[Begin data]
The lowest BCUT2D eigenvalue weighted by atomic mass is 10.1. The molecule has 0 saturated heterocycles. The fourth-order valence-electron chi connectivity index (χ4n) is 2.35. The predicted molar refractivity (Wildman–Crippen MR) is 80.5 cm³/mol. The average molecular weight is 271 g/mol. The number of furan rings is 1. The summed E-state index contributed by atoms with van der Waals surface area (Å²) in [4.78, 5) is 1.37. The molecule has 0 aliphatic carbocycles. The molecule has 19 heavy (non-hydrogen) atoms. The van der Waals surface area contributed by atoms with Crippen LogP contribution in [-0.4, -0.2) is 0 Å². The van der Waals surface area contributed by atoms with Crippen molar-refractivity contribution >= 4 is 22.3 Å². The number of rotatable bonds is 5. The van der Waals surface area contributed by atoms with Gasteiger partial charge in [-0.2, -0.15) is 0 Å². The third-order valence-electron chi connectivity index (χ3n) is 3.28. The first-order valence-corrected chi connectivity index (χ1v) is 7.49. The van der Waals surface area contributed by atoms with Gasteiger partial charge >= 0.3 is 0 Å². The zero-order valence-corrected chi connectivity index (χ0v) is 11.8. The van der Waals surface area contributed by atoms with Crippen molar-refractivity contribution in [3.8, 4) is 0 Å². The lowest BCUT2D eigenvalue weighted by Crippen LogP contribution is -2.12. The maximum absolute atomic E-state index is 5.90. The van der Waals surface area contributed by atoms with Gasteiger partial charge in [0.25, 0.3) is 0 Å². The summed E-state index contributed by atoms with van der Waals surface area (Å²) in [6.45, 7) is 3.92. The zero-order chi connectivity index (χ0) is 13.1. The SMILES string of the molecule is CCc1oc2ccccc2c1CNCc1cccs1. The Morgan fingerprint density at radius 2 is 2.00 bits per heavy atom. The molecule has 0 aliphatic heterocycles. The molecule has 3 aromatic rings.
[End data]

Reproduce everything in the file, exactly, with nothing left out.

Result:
The lowest BCUT2D eigenvalue weighted by atomic mass is 10.1. The molecule has 0 saturated heterocycles. The fourth-order valence-electron chi connectivity index (χ4n) is 2.35. The predicted molar refractivity (Wildman–Crippen MR) is 80.5 cm³/mol. The average molecular weight is 271 g/mol. The number of furan rings is 1. The summed E-state index contributed by atoms with van der Waals surface area (Å²) in [4.78, 5) is 1.37. The molecule has 0 aliphatic carbocycles. The molecule has 19 heavy (non-hydrogen) atoms. The van der Waals surface area contributed by atoms with Crippen LogP contribution in [-0.4, -0.2) is 0 Å². The van der Waals surface area contributed by atoms with Crippen molar-refractivity contribution >= 4 is 22.3 Å². The number of rotatable bonds is 5. The van der Waals surface area contributed by atoms with Gasteiger partial charge in [-0.2, -0.15) is 0 Å². The third-order valence-electron chi connectivity index (χ3n) is 3.28. The first-order valence-corrected chi connectivity index (χ1v) is 7.49. The van der Waals surface area contributed by atoms with Gasteiger partial charge >= 0.3 is 0 Å². The zero-order valence-corrected chi connectivity index (χ0v) is 11.8. The van der Waals surface area contributed by atoms with Crippen molar-refractivity contribution in [3.8, 4) is 0 Å². The lowest BCUT2D eigenvalue weighted by Crippen LogP contribution is -2.12. The maximum absolute atomic E-state index is 5.90. The van der Waals surface area contributed by atoms with Gasteiger partial charge in [0.25, 0.3) is 0 Å². The summed E-state index contributed by atoms with van der Waals surface area (Å²) in [6.45, 7) is 3.92. The zero-order chi connectivity index (χ0) is 13.1. The SMILES string of the molecule is CCc1oc2ccccc2c1CNCc1cccs1. The Morgan fingerprint density at radius 2 is 2.00 bits per heavy atom. The molecule has 0 aliphatic heterocycles. The molecule has 3 aromatic rings.